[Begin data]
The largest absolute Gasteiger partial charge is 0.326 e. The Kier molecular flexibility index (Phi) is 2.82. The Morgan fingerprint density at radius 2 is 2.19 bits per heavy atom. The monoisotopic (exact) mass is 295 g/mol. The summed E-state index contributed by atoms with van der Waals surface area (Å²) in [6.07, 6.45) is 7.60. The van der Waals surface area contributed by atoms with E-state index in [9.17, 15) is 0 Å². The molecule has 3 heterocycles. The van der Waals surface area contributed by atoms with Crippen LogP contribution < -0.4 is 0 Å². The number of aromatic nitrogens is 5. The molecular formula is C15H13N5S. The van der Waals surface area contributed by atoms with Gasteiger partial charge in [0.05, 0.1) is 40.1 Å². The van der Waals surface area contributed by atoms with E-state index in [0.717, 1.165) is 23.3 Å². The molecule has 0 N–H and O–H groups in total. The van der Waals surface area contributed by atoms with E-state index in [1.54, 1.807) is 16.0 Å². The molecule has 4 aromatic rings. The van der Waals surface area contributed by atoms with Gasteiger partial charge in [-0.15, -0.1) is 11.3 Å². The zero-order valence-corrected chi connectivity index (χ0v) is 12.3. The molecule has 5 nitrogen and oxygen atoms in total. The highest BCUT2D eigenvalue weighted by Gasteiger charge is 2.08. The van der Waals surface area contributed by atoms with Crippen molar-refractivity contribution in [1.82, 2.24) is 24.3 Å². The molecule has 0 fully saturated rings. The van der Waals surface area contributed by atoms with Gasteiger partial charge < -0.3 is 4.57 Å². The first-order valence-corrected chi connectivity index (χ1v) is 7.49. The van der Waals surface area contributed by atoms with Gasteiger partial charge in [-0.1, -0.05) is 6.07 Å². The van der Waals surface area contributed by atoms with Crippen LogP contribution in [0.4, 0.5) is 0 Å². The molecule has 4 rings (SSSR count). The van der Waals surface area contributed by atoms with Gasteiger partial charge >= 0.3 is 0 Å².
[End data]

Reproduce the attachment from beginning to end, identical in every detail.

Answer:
The largest absolute Gasteiger partial charge is 0.326 e. The Kier molecular flexibility index (Phi) is 2.82. The Morgan fingerprint density at radius 2 is 2.19 bits per heavy atom. The monoisotopic (exact) mass is 295 g/mol. The summed E-state index contributed by atoms with van der Waals surface area (Å²) in [6.07, 6.45) is 7.60. The van der Waals surface area contributed by atoms with E-state index in [9.17, 15) is 0 Å². The molecule has 3 heterocycles. The van der Waals surface area contributed by atoms with Crippen LogP contribution < -0.4 is 0 Å². The number of aromatic nitrogens is 5. The molecular formula is C15H13N5S. The van der Waals surface area contributed by atoms with Gasteiger partial charge in [0.05, 0.1) is 40.1 Å². The van der Waals surface area contributed by atoms with E-state index in [0.717, 1.165) is 23.3 Å². The molecule has 0 N–H and O–H groups in total. The van der Waals surface area contributed by atoms with E-state index in [1.54, 1.807) is 16.0 Å². The molecule has 4 aromatic rings. The van der Waals surface area contributed by atoms with Gasteiger partial charge in [-0.15, -0.1) is 11.3 Å². The zero-order valence-corrected chi connectivity index (χ0v) is 12.3. The molecule has 5 nitrogen and oxygen atoms in total. The highest BCUT2D eigenvalue weighted by Gasteiger charge is 2.08. The van der Waals surface area contributed by atoms with Crippen molar-refractivity contribution in [1.82, 2.24) is 24.3 Å². The molecule has 0 fully saturated rings. The van der Waals surface area contributed by atoms with Gasteiger partial charge < -0.3 is 4.57 Å². The first-order valence-corrected chi connectivity index (χ1v) is 7.49. The van der Waals surface area contributed by atoms with Gasteiger partial charge in [-0.1, -0.05) is 6.07 Å². The van der Waals surface area contributed by atoms with Crippen LogP contribution in [0.4, 0.5) is 0 Å². The molecule has 4 rings (SSSR count). The van der Waals surface area contributed by atoms with Gasteiger partial charge >= 0.3 is 0 Å².